These bricks run at the same speed as the older ones so they don't have to be changed out in pairs. A single assembly as shown in the photo can be found for about $50 at various online retailers.
I have this one wired to test as an individual brick. My intention is to use it to replace the brick under a Bachmann trolly.
Most Aristo diesels are smooth running engines, but there are some that are unsteady at low speeds. This is caused by the motor, which are inside each truck, running at different speeds due to changes in loads on that brick. One brick wants to run faster than the other and they fight each other. This does not have to happen and with a little work, gear grease, heavy gear oil and a few scraps of thin styrene, EVERY brick can be made to run very well.
A major problem with some bricks is that the brick case halves pinch the motor bearings adding unnecessary drag. This can be prevented by shimming the case halves apart with the aforementioned styrene scraps, although any small piece of shim material about 20 mils (0.5 mm) thick will do.
Sometimes an Aristo brick will develop a loud squeak. This is usually caused by a dry joint between a motor shaft and a lash screw. You should lubricate the brick, but to temporarily solve the problem, try to determine which truck the squeak is coming from and turn the lash screw furthest from the rocking gearbox counterclockwise about 10 degrees. If this doesn't do it, try the other lash screw.
There is a universal joint inside each brick. Sometimes this joint comes loose and slips on either the motor shaft or a gearbox shaft. There were two types of universals used in various production runs, a metal one and a plastic one. The metal one is the most likely to slip. Slippage is indicated if the axle in the rocking gearbox does not turn at all. The universal has two very small setscrews on it, one or both of them often tends to loosen. These screws are so small that it is easy to damage them. Before you go in there and gouge up a setscrew, find a jewelers screwdriver that fits the full length of the screw slot and is thick enough to just fill the slot. If you use the wrong screwdriver, you'll likely damage the screw requiring a replacement IF you can get the old damaged screw back out.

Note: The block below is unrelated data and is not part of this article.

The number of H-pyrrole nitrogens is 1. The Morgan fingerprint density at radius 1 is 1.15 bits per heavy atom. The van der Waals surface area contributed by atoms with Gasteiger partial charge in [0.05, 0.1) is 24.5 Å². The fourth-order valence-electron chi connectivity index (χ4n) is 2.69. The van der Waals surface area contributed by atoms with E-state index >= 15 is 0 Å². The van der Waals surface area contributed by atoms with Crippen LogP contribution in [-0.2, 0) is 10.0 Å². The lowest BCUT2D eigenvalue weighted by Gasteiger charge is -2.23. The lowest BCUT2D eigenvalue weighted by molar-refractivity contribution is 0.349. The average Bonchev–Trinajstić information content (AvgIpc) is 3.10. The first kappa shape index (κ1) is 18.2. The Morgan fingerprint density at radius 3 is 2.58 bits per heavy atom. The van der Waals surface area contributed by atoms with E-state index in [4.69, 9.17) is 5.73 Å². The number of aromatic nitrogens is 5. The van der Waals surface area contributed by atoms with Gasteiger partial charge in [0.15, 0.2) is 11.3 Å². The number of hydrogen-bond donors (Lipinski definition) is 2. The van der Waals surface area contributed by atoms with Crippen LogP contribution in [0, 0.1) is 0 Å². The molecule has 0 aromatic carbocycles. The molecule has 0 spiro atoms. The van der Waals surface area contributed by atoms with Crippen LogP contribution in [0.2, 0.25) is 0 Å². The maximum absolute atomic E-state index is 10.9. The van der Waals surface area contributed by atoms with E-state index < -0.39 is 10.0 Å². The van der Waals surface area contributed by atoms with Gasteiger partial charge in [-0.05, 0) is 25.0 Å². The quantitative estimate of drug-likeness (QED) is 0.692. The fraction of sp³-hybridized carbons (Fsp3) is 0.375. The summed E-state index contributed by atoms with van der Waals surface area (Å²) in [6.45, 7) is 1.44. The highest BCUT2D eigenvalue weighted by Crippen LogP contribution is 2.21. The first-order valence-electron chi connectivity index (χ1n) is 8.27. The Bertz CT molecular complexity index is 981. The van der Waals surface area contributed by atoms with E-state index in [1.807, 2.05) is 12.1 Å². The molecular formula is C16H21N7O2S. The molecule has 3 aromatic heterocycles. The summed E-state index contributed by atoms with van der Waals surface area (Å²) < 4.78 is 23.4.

To do internal work, you'll need to have some lubricants handy. You can get away with just three types.
General oiling can be done with LGB 50019 Special oil which works very well for all light oiling applications such as shaft bearings and bushings.
Gear lubrication requires a heavy gear oil or grease such as LGB 51020 gear grease or HobeLube HL655 gear oil.
Electrical contact lubrication requires a conductive lubricant. There are several types available from Bachmann, AristoCraft and others.
Whatever lubricants that you use MUST be plastic compatible. Many general lubricants, like 3-in-1 oil, will eventually attack plastic.
Before you tear into the bricks test your loco to see if you actually should do anything.
Do the same to the other brick if it needs it.
When you are all done, the engine should run with no hint of hesitation or jerky operation.
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This page has been accessed times since 17 Dec 1997.
© 1997-2009 George Schreyer
Created before Sep 18, 1997
Last Updated May 23, 2009